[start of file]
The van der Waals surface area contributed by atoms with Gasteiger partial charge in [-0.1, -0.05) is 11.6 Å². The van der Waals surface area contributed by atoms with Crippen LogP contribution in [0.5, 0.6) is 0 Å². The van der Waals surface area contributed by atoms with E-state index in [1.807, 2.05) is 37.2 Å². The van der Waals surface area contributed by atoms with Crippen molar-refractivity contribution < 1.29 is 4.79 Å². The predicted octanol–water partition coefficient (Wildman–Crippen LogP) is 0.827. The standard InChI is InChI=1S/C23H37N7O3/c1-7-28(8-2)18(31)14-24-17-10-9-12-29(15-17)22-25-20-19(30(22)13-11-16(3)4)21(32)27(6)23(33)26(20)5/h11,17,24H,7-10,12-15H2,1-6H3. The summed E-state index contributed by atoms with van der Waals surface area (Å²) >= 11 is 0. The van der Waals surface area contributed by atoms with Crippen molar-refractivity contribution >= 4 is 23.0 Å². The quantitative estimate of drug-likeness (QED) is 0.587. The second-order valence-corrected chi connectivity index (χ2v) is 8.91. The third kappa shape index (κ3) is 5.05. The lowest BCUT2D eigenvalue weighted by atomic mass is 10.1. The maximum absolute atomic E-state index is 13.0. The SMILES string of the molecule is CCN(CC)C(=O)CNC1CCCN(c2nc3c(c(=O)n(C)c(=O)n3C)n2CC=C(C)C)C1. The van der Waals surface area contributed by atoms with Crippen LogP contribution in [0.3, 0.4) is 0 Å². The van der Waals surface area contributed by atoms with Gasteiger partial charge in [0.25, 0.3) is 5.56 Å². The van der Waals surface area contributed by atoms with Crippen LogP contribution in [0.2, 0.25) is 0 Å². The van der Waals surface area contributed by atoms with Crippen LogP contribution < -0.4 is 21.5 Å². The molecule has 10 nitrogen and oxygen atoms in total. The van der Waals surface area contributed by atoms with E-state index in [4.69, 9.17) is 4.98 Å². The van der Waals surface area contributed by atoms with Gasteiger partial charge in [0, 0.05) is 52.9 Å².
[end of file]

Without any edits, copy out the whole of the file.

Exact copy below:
The van der Waals surface area contributed by atoms with Gasteiger partial charge in [-0.1, -0.05) is 11.6 Å². The van der Waals surface area contributed by atoms with Crippen LogP contribution in [0.5, 0.6) is 0 Å². The van der Waals surface area contributed by atoms with E-state index in [1.807, 2.05) is 37.2 Å². The van der Waals surface area contributed by atoms with Crippen molar-refractivity contribution < 1.29 is 4.79 Å². The predicted octanol–water partition coefficient (Wildman–Crippen LogP) is 0.827. The standard InChI is InChI=1S/C23H37N7O3/c1-7-28(8-2)18(31)14-24-17-10-9-12-29(15-17)22-25-20-19(30(22)13-11-16(3)4)21(32)27(6)23(33)26(20)5/h11,17,24H,7-10,12-15H2,1-6H3. The summed E-state index contributed by atoms with van der Waals surface area (Å²) >= 11 is 0. The van der Waals surface area contributed by atoms with Crippen molar-refractivity contribution >= 4 is 23.0 Å². The quantitative estimate of drug-likeness (QED) is 0.587. The second-order valence-corrected chi connectivity index (χ2v) is 8.91. The third kappa shape index (κ3) is 5.05. The lowest BCUT2D eigenvalue weighted by atomic mass is 10.1. The maximum absolute atomic E-state index is 13.0. The SMILES string of the molecule is CCN(CC)C(=O)CNC1CCCN(c2nc3c(c(=O)n(C)c(=O)n3C)n2CC=C(C)C)C1. The van der Waals surface area contributed by atoms with Crippen LogP contribution in [0.3, 0.4) is 0 Å². The van der Waals surface area contributed by atoms with Gasteiger partial charge in [0.25, 0.3) is 5.56 Å². The van der Waals surface area contributed by atoms with Crippen LogP contribution in [0.2, 0.25) is 0 Å². The van der Waals surface area contributed by atoms with Crippen LogP contribution < -0.4 is 21.5 Å². The molecule has 10 nitrogen and oxygen atoms in total. The van der Waals surface area contributed by atoms with E-state index in [4.69, 9.17) is 4.98 Å². The van der Waals surface area contributed by atoms with Gasteiger partial charge in [0, 0.05) is 52.9 Å².